|What an ugly pair of shoes.|
It's time to go digging through the archives. Some of you may recognize this little piece I wrote two years ago. It has absolutely nothing to do with St. Therese, Catholicism, children's books, or Neil Diamond. But that's okay. Oh, and a side note: Don't wear flip-flops to Home Depot. Let's just leave it at that, folks.
It's flip-flop season.
But isn't it always?
I mean, do flip-flops ever hibernate for the winter? Not really; not even here in Michigan. I see them all year 'round. I think people just pine for warm weather and flip-flops make them feel better mentally. As long as they're in their toasty family rooms, they can pretend they're on a tropical island instead of in the middle of a winter storm warning.
Flip-flops, with their ugly rubber toe-thingy and flat foamy sole, have been around for a long time, but for the past few years, they've been a fashion staple, it seems. Before, you used to see them only at the beach or the pool. No one would be caught dead wearing them anywhere else. That would just be...ew.
Now, they're flapping up and down at the mall, school, nice restaurants, Target, airplanes, church...even the White House. There's nowhere, it seems, where the mighty flip-flop isn't welcome. Getting married? Get a white pair and dress 'em up. Time for Sunday Mass? Slip 'em on and you're good to go.
I have a love/hate relationship with the flimsy flip-flop.
As a copy editor, I'm against them for the hyphen.
As a mom, I'm against them because when little children play in them outside instead of sturdy tennis shoes, accidents are bound to happen. I am sure the folks who make Band-Aids have seen a rise in sales ever since parents started to allow their children to wear them to the playgrounds, parks and backyards of America. Bike riding in flip-flops? Running on the cement in flip-flops? Bad ideas. Someone's going to crash and burn. Hello, scraped-up toes, elbows, knees, and faces.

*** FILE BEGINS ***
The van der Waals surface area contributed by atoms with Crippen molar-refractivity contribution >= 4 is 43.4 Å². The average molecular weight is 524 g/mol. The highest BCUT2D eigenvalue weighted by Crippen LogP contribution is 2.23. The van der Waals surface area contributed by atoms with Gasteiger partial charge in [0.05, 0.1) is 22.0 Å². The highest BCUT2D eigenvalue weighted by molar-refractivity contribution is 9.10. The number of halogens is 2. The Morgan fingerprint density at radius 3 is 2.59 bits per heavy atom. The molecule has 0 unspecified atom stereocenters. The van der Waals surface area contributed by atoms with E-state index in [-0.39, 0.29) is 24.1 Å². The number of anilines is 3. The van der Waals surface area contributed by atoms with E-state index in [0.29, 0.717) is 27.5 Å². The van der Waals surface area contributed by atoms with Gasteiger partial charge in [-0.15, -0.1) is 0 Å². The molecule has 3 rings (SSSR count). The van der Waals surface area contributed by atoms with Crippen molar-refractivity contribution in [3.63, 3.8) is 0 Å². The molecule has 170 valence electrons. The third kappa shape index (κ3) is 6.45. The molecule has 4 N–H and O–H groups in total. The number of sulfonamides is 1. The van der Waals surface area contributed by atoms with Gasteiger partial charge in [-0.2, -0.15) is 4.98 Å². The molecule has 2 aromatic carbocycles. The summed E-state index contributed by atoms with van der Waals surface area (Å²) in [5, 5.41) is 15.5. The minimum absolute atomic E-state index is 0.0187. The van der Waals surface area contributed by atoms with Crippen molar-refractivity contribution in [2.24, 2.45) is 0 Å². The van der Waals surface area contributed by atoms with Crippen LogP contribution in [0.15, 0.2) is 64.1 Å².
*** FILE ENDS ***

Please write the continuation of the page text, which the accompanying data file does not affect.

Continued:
After all, Jimmy Buffett blew out his flip-flop...and we all know what happened after that. After stepping on a pop top, he cut his heel and he had to cruise on back home. I am sure his day was ruined. Accidents happen to the best of us.
But there is no doubt that they come in handy when you're heading out to the mailbox, to check on your flowers and pick a tomato, or to hang out on the patio.
Here's the thing: In my opinion, flip-flops are the bottom of the barrel, if you will, of the shoe industry. When I put on a pair of flip-flops to head out somewhere other than the beach, the pool, or the mailbox, I'm telling the world, "I give up. I just don't have the energy to care what's on my feet. This is the best I can offer you."
And can I just say that the slap-slap-slap of a flip-flop is really annoying, especially on your way up to the altar to receive the Eucharist in church? There's a lack of respect there, when you don a pair of flip-flops to go to Holy Mass. Surely we can do better than to wear flip-flops to the house of God.
Ah, but the temptation of the flip-flop! At Old Navy, a rainbow of flip-flops awaits you on the back wall. Shoes in every hue of the rainbow, it seems, beckoning you, 2 for $5!
You inch closer, mesmerized by the array of colors. You start rationalizing a large purchase and do the calculating in your head: At this price, you could have shoes to match every outfit in your closet! Neon orange, bright yellow, purple...Then you realize that these are colors that have no business being on your feet, no matter what the shoe is. And that the last time you wore anything bright orange was in the 1980s. (In the interest of full disclosure, I will say that I had a neon orange pair of overalls during that dicey decade. Ahem. Now stop laughing; it was the style, remember?)
But the question begs to be asked: Is the flip-flop really a shoe? Or is it just one step above going around barefoot? I do think our feet deserve better. Ask any podiatrist: There is no arch support in a flat flip-flop. (Say that five times fast).
A few weeks ago, I started experiencing heel pain. My podiatrist told me that walking barefoot around the house was now out of the question. I would have worn my slippers, but they don't have any support, nor can I find any in the stores that do. Or if they do, they are made for the dead of winter in an unheated mountain cabin in Alberta.
One day, I ran across a pair of nicely cushioned flip-flops in a department store. I picked one up and was surprised to find that the heel was very cushy. These would make perfect "slippers" to wear around the house until my heels got better.
I was devastated, but foot pain makes you desparate.
"I have to buy these ugly things," I said dejectedly to my friend Michele. She smiled.
"You don't like them?"
"Do you?" I asked.
She was too polite to answer.
I looked down at their athletic style, black color, and athletic-shoe logo on the top.
"No, they're hideous. I'll never wear them in public," I vowed.
Oh, but they are comfortable. For around the house, mind you. And the local pool. And to water the roses and geraniums.
Oh flip-flop, I love and hate you at the same time!